Next is the camshaft (pic 26). Again, a little heat is applied to allow the camshaft to drop in before being bolted up (pic 27) with the original bolts and new spring washers.

    Heat is also needed before fitting the main sprocket – use a hot plate to ensure an even spread of gentle heat (pic 28). Once warm it can be placed over the crankshaft end, locating its position on a Woodruff key. Unless it is damaged the key will not need replacing. The sprocket has been marked with chalk to make it easier to align it with the key. As it meets resistance it is driven home with a mandrill (pic 29).

    With both sprockets in place the cam-chain tensioners can be fitted – once the sprockets are in the correct position to ensure the valves open and close at the right times. Chalk marks are used to show exactly where they should be (pic 30). Then a circlip is snapped into position.

    The chain can now be fitted (pic 33) and, as we are working on the bench with the sprockets facing upwards, the chain can be fed over the sprockets, taking care not to move either top or bottom sprocket and louse up the timing. Chalk has been rubbed into the timing marks to make it easier to see.

    An old connecting link is inserted halfway into the two halves of the chain from the top (pic 34) to hold it together whilst the real link is then inserted from the underside, forcing the old link out. To make this easier, rotate the chain to position the link at 10 o'clock and allow more space under the chain.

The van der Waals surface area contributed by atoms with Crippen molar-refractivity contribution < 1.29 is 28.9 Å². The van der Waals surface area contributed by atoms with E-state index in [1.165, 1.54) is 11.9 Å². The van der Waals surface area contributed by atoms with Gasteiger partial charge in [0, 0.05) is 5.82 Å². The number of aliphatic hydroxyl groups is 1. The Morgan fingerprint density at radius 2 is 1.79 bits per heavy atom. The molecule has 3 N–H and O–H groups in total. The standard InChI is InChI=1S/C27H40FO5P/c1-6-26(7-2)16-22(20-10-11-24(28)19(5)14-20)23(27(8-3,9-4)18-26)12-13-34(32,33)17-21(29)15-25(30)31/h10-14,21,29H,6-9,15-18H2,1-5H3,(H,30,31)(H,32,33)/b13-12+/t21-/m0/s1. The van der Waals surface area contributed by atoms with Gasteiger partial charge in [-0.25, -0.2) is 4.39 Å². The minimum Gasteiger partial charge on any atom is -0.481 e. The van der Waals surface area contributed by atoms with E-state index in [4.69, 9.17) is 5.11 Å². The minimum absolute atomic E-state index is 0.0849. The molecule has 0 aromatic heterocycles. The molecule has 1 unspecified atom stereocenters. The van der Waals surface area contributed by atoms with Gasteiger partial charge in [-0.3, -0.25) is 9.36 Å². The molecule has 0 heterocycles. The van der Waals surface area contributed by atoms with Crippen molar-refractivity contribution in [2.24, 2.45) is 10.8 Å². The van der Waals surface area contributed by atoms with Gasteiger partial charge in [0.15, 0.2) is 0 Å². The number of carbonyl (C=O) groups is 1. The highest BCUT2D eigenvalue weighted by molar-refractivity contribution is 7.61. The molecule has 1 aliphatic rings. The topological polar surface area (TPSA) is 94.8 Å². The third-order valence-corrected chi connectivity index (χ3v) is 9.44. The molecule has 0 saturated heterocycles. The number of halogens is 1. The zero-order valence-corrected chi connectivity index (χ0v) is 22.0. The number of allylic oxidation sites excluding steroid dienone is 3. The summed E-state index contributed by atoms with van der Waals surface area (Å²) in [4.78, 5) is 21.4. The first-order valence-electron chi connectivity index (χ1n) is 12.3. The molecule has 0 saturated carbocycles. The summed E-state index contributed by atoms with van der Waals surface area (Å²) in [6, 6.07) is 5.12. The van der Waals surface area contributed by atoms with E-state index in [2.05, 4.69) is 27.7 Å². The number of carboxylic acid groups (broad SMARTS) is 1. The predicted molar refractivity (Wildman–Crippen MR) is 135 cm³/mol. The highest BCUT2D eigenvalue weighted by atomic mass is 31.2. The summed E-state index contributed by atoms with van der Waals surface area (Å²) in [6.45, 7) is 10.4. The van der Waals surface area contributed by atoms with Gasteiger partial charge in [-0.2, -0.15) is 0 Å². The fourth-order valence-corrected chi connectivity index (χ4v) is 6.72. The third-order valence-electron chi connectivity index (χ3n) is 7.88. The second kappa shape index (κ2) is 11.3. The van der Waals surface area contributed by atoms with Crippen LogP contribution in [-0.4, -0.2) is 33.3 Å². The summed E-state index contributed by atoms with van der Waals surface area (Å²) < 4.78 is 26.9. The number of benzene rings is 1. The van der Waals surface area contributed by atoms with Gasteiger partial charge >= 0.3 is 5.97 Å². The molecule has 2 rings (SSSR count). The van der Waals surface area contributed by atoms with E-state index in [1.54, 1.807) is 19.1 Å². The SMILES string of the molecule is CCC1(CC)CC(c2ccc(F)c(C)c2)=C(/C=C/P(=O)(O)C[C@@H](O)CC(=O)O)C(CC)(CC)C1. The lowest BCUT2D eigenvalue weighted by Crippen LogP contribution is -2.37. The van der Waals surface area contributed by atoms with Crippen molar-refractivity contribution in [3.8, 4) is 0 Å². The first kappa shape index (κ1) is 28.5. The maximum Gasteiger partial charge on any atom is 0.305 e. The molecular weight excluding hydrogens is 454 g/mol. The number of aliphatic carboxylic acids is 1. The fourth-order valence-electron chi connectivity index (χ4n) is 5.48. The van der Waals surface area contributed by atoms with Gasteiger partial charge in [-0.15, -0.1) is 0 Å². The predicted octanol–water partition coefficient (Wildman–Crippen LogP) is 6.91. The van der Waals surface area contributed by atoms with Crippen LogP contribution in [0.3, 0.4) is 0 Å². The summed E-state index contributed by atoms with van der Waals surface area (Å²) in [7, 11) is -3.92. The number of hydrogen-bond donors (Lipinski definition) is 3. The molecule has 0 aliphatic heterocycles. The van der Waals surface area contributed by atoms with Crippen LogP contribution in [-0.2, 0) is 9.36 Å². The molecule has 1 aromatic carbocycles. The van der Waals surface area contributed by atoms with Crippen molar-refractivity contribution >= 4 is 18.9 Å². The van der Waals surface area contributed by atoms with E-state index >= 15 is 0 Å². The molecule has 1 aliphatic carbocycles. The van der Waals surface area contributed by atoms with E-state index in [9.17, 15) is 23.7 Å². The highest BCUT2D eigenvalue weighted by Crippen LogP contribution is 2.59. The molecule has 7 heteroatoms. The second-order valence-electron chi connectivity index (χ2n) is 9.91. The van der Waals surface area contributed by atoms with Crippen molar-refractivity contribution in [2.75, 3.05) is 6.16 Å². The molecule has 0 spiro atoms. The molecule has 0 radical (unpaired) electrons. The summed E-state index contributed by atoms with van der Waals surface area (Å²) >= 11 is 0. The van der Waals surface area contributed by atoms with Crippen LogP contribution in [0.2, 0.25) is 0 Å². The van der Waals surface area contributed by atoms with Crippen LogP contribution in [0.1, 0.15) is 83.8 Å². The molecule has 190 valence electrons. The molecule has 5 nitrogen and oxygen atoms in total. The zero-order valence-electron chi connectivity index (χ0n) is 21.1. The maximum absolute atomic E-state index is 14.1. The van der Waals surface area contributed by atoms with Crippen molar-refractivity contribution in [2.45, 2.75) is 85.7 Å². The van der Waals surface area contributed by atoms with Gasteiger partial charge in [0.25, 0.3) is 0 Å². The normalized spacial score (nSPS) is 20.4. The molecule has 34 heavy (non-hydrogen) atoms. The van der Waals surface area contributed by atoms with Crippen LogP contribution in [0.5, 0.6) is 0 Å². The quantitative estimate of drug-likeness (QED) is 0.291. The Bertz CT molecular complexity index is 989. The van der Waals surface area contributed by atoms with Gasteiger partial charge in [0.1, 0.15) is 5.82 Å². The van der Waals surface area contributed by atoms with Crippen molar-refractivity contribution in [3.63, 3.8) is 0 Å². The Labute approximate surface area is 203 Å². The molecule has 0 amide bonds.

It is now a piece of cake to click the spring link home (pic 35) having packed the hole below with rag in case you drop it! Make sure the rounded end of the link faces the direction of travel.

    Now the crankcase can be placed upright and the hydraulic tensioner primed with engine oil (pic 36). While adding the oil, pump the tensioner blade to expel the air.

    Fit the slave tensioner, the one without the hydraulic system. A new blade should always be fitted – the photograph shows why (pic 37). It is held in place by a 13mm nut and bolt, again tightened to the recommended torque (pic 38).

    Make a final check on the alignment of the sprockets (pic 39) before retrieving the front crankshaft bearing from the hot plate and dropping it into place on the end of the crankshaft (pic 40) and then driving it home with a drift (pic 41). 

Click on the view original BMW article link to view images and read more.